JDH: Right, so actually, this kind of nomenclature, there are three different subjects connected with game theory. There’s game theory, which, Nash equilibrium and so on is usually considered part of game theory. And then there's another subject standing next to it, which is often called combinatorial game theory, or it's sometimes also called the the theory of games. And this is the the study of actual games like Nim, or chess, or Go, and so on, or the the Conway game values are part of this subject. And then there's a third subject, which I call the the logic of games, which is a study of things like the fundamental theorem of finite games, and the sort of the logical properties. So to my way of thinking, the Nash equilibrium is not directly connected with the theory of games, but rather is a core concept of game theory, which is studying things like the stability of probabilistic strategies, and so on, whereas combinatorial game theory isn't usually about those combinatorial strategies, but about sort of logically perfect strategies, and optimal play, and so on. And that isn't so much connected to my way of thinking with the Nash equilibrium.

KK: So fine, I hand you a finite game. It has a winning strategy. Can you ever hope to find it?

JDH: Oh, I see. Is it computable? Well, yeah, this is the big issue. Even in chess, for example, I mean, chess has a finite game tree. And so in principle, we can, in the sense of computability theory, there is a computable strategy you can prove, because it's a finite game. So the strategy is a finite function, and every finite function like that is definitely computable. And we can even say more about how to find the strategy. I mean, one of the proofs is this backpropagation proof, you look at the game tree, and you propagate. You know that the leaf nodes, the terminal nodes are labeled as a win, and you can propagate that information up the tree. But it turns out that the game tree of chess is so enormous…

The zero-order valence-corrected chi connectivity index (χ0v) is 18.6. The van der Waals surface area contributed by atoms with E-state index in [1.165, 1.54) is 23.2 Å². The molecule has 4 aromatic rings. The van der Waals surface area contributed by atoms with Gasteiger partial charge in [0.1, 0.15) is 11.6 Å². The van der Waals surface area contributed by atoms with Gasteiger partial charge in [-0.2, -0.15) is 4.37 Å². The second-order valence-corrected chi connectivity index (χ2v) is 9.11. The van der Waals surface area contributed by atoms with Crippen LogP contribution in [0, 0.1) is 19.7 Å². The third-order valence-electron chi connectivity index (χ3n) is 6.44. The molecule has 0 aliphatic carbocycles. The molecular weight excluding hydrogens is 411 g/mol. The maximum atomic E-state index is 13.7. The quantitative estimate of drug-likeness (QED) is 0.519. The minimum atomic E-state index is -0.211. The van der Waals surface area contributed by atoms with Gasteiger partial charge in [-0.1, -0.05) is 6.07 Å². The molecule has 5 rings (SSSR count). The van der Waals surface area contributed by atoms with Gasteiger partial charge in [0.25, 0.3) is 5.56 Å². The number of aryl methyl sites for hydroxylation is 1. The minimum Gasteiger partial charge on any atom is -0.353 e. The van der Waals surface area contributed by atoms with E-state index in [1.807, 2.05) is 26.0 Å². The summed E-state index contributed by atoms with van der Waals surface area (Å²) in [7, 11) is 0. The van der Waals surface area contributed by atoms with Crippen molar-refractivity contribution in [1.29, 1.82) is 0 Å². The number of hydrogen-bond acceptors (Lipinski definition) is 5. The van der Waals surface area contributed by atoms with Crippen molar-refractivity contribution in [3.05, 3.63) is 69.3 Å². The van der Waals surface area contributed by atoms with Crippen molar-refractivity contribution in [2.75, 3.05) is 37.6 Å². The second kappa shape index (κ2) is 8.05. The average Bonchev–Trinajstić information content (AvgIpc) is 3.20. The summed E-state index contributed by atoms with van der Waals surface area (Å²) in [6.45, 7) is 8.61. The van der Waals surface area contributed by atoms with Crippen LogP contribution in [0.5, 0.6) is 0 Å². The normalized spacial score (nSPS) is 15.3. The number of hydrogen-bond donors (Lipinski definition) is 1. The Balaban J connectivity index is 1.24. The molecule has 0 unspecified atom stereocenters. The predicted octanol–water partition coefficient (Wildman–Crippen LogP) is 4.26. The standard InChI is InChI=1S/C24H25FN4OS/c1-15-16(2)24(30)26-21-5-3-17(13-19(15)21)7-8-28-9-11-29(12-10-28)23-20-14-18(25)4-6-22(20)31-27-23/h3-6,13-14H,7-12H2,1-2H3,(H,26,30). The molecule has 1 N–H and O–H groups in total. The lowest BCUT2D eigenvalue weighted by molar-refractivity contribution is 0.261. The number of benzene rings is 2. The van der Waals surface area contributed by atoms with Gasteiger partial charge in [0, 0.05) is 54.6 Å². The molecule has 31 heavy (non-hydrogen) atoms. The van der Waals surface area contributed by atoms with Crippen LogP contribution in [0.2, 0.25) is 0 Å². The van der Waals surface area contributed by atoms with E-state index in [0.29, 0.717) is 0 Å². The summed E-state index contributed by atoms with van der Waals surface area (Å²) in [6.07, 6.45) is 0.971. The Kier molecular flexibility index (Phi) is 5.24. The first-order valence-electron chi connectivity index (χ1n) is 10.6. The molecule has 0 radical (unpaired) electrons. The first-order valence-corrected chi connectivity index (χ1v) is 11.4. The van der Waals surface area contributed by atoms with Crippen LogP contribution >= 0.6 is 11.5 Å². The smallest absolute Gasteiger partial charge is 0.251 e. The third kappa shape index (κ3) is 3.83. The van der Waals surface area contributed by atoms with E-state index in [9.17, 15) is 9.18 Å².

KK: Right.

JDH: That it wouldn't fit in the universe, even if you used every single atom to represent a node of the tree. And so in that sense, you can never write a computer program that would compute the perfect chess play. It's just too big, the strategy. If you're really talking about the strategy on the whole game tree, then the game tree is just too enormous to fit in the universe. And so it's not a practical matter. But theoretically, like in terms of Turing computability or something, then of course it's computable. There are some other issues. For example, I've done a lot of work with infinitary games. I mean, this connects my interest with infinity. And it turns out that there are some, some positions, say, in infinite chess, which I've studied, we identified computable positions in infinite chess, for which White has a winning strategy, but but there's no computable winning strategy. So if the players play computably, in other words, according to a computable procedure, then it will be a draw. So it's very interesting, this interaction between optimal play, and computable optimal plays not always, they don't always align.

EL: So I've got to ask you to back up a little bit. What is infinite chess?